My main course was a massive plate of salmon, lobster, and shrimp that glistened in butter, and that’s when I really understood that this diet was insane, and if you did it slightly wrong, say incorporated a piece of Cheddar Bay biscuit, you could wreak havoc on your body. I suppose doing it correctly wreaks havoc on your body. Coworkers warned me of flu-like symptoms. What? How does everyone know what this is? When did this happen, and how did I miss it?
"At Red Lobster, we’re proud to offer a wide variety of dishes and helpful tools – like the nutrition calculator, interactive menu and Allergy Wizard – that allow our guests to choose the right option for their dietary needs," stated a representative in an email. "With the popularity of the keto diet on the rise, we want to ensure our guests are aware that we have a variety of keto-compliant menu offerings that allow them to dine with us while sticking to their food and nutrition goals."
The dinner was a treat; I love the occasional RL blow-out feast, and butter and seafood. I brought the leftover salmon and green beans home to save for lunch the next day, as all of my meals needed to be Red Lobster per my deranged self-imposed rules. I wanted dessert really badly. Even just a slice of orange, a nutrient. But it was only my first day, and I couldn't cave yet. I chugged a can of grapefruit LaCroix and went to sleep.
The next morning, I opened the fridge, just to peer inside longingly, and was assulted by the garlicky smell of Red Lobster leftovers. The idea of eating it for breakfast repulsed me, so I allowed myself two eggs with two tablespoons butter, which only had 1.2 grams of carbohydrates, well under my daily allowance. It tasted fine! I downed black coffee, grabbed my garlic seafood leftovers, and commuted to work, displeasing many people on the L train; luckily it was so crowded that no one could trace the smell back to me.
That morning at work, I continued to crave fruit. I couldn't really have it. I could theoretically have a slice or two of orange or apple, I guess, but I didn't trust myself to stop once I started. I had jerky as a snack, and then salmon and green beans for lunch. I felt unwell, tired, upset. I realized that no good could come from a situation where you want fruit and can't have it—no matter the branding, that could never be "healthy." It was dehumanizing. I also wanted Airheads.
I spent most of the day dreading dinner and Googling keto parameters, things like, "can you drink water on keto," "how many carbs in a single flavor blast goldfish," "how many carbs tequila," "can you get skurvy in a single day," "keto constipation," and "is butter a carb." I felt emotionally and physically sick.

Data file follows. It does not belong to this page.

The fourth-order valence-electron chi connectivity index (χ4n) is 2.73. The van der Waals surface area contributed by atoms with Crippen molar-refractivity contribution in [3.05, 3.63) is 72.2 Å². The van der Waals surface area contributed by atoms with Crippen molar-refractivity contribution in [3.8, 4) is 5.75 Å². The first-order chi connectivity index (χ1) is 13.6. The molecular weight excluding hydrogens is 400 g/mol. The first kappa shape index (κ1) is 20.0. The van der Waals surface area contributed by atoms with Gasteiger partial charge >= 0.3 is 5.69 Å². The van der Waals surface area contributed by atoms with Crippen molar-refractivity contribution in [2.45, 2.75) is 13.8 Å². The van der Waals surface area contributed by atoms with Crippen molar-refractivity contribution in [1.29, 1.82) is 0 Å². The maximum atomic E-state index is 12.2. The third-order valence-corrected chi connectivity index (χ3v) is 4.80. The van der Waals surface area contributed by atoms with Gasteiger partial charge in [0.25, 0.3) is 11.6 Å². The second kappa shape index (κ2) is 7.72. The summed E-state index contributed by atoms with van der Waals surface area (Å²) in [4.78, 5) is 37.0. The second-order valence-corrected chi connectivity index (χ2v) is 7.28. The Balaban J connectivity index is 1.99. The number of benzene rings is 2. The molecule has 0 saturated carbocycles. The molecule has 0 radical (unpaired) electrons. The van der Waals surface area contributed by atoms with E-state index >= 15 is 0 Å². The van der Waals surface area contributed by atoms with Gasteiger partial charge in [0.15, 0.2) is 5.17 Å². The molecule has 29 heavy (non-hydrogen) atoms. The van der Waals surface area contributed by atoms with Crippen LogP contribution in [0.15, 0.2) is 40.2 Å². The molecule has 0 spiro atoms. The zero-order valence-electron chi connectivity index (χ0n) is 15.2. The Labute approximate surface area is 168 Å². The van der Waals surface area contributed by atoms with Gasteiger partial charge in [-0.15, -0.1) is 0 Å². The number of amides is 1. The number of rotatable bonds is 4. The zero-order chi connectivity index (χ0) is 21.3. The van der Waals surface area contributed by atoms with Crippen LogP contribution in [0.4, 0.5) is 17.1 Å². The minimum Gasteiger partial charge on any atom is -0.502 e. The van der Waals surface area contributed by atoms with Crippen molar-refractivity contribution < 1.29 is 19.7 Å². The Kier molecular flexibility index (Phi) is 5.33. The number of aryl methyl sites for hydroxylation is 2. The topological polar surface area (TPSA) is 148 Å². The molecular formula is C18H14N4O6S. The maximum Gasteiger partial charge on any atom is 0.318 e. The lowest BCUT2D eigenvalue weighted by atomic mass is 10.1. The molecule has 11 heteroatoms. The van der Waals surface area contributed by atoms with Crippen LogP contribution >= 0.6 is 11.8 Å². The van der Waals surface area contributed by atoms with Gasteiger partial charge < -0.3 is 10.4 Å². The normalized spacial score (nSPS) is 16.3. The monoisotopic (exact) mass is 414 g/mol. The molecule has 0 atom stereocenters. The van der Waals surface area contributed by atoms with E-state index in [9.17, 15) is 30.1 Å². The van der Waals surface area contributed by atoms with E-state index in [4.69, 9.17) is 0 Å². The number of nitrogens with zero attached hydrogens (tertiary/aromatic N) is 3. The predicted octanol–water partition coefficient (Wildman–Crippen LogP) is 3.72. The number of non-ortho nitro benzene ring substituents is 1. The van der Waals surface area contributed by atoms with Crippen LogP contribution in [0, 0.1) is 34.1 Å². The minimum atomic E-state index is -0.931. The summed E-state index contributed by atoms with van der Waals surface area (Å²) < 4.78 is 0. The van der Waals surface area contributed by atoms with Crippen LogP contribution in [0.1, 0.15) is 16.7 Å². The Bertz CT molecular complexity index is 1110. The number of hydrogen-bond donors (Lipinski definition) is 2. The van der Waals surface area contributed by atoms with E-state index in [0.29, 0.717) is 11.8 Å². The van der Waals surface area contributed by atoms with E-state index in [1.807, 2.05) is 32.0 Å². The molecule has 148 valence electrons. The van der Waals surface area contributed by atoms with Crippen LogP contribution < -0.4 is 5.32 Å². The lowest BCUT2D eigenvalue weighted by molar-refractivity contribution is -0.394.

That night, I trecked uptown to the Red Lobster with another friend, hoping to see the day through. I started with the Caesar again, and for my main had the lovely grilled lobster tail and steak, plus broccoli and green beans. I can't imagine a scenario where lobster is not a treat for me, but this one approached that. I wanted a biscuit so badly, even just a bite; it's all I could think or talk about. Variety really is the spice of life! They were really right about that.
I'd never done anything that felt so unnatural and so punishing. Even in my younger days of dieting, when I adopted disordered eating habits to enact some semblance of control over my life, I'd had space for Cheezits, and ice cream, albeit carefully portioned. It upset me to be participating in a project so brazenly about weight loss, after finally reaching an era of my life where my size doesn't actively nag at me. I don't judge anyone who does keto, or who has benefited from keto, though it concerns me. It concerns me, personally, because it disrupted the tenuous balance I maintain between health and joy, wellness and freedom, strength and softness. No amount of curiosity was worth disrupting the inner equilibria that allow me to function.
One of the ways you can tell you’re in ketosis, besides the urine test, is developing something called "keto breath," where your mouth tastes unpleasant and stale and a little like nail polish. To me, it tasted like the final gasp of a long-dying person, or what I imagined that would taste like.
After dinner, I went to my friend's karaoke birthday party, where I treated myself to a tequila soda—around 5 carbs, per Google. I took my test in the graffiti-covered bathroom and peed on the stick; I was producing a small amount of ketones. I was in ketosis. I had done it. But what was "it"? What had I learned after two days?
For one, keto is really hard. For two, it is not for me.
The next morning I woke up and methodically ate a box of Fruit by the Foot. I couldn't go through with the rest of the experiment, which had felt a bit like a "Scared Straight" program. I left the house to find oranges.